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This is What Democracy Looks Like

Today's Note From a Madman

Wednesday, January 3, 2007

 

What Health Care Crisis?

Way, way down on the New York Times' online "Health" page is an article titled "Power Shift in Congress Revives Health Debate". It's sort of a good-news, bad-news thing. First the good news: They're, at least, talking about it. Now the bad news: The article's link was wa-a-a-a-a-y down the page in small text. Ahead of the "Health Debate" article were links like "When Bad Things Come From ‘Good’ Food" and the lead link to "A Surprising Secret to a Long Life: Stay in School". Talk about misplaced priorities.

The first thing on the new Democratic majority's health care agenda is the Medicare Drug Benefit Program. I guess this is the Dems way of taking baby steps. The Democrats want to begin the debate that will end with forcing Medicare to negotiate drug prices for the millions of American citizens who use the plan called "Part D". They want the Medicare Drug Plan to have the right to use the power their large numbers of subscribers demands to say, "HEY! We won't pay retail!" The Veteran's Administration, with its millions of retired American veterans already had that ability.

Remember the former Republican majority made sure that, not only would it be illegal for Medicare to negotiate lower prices for all who subscribe to the drug plan, but there would be dozens of "plans" and "Cards" out there to choose from, each with their very own specialty. Of course, that brought out three problems. First, one company's drug "plan" might have a good price on one drug that an elderly person needs, but have a high price on another, thus negating the "benefit" part of the Medicare Drug "Benefit" program. Second, when there are numerous companies out there, with little regulation, there can be changes made on the fly that will affect their subscribers. The subscribers, once choosing a plan, are stuck with it for a whole year. And third, with so many small drug "benefit" cards, plans and companies out there, the ability they have to negotiate is much less than a huge, government backed Medicare system. In the name of "competition", the Bushies' plan actually weakened what could have been a very good, progressive prescription drug plan. The ones who really "benefit" out from the Medicare Drug Benefit Plan are the drug manufacturers themselves.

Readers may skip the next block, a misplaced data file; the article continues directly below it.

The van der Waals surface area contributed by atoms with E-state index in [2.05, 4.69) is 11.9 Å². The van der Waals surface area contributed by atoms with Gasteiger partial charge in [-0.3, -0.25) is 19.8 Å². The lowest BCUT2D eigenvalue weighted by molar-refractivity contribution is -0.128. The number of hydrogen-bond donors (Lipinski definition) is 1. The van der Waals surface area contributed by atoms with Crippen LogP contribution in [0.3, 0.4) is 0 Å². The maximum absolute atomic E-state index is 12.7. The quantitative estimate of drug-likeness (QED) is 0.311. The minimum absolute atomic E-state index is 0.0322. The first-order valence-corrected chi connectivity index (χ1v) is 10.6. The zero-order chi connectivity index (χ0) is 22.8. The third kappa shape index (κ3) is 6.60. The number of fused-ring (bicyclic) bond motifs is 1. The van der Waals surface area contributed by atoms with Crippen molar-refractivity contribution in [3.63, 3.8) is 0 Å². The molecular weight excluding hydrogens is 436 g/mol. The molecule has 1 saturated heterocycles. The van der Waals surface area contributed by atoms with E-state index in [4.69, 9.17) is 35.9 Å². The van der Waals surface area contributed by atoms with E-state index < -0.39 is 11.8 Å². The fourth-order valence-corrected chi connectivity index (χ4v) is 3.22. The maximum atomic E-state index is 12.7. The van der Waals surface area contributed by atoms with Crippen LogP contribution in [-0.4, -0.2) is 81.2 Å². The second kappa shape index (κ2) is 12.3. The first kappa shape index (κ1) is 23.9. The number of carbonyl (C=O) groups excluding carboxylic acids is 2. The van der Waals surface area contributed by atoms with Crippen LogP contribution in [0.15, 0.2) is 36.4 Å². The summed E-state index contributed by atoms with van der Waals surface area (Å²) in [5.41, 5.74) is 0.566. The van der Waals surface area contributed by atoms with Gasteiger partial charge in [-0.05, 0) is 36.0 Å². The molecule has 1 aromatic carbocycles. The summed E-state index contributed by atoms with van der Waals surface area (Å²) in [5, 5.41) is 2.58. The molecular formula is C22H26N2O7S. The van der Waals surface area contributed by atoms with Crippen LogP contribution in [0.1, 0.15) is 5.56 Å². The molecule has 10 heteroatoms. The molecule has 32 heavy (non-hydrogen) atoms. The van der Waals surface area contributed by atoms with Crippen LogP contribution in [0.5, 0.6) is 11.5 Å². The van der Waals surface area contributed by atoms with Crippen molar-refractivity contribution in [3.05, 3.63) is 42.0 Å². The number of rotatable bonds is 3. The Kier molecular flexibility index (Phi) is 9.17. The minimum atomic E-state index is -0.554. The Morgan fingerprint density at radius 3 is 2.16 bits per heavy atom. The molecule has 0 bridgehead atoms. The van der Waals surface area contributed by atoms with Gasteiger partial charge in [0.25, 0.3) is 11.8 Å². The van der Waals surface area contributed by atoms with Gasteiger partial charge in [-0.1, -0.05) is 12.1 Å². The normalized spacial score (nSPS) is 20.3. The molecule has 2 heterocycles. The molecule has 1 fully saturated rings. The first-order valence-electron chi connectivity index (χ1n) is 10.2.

“I don’t believe I can do a better job than an efficient market,”
-Michael O. Leavitt, former Governor of Utah and the current Secretary of Health and Human Services

It should be noted that Utah, where Leavitt was the chief executive, had to scale back its own aggressive Medicaid plan due to less help from the Bush administration. I guess his rank didn't translate into his former Utah constituents' privileges.

A Democratic push to change the bad Medicare drug plan will also correct the "fuzzy math" used by the Bushies to convince the few Doubting Thomas' in the GOP that saw the plan's faults. The original price tag was less than $400 billion (or about what the war in Iraq has cost us, financially, already). The real price tag was closer to $700 billion. Richard Foster, the chief actuary for the Centers for Medicare and Medicaid Services, has testified that he was forced to use the lesser estimate or lose his job.

"This whole episode which has now gone on for three weeks has been pretty nightmarish. I'm perhaps no longer in grave danger of being fired, but there remains a strong likelihood that I will have to resign in protest of the withholding of important technical information from key policy makers for political reasons."
-Foster, in an email obtained by the Knight-Ridder news agency

The threat came from Thomas Scully, then the director of the White House Medicare office.

Another problem is that money for children's health care programs is running out. And the new Democratic majority thinks something should be done about that. So do I.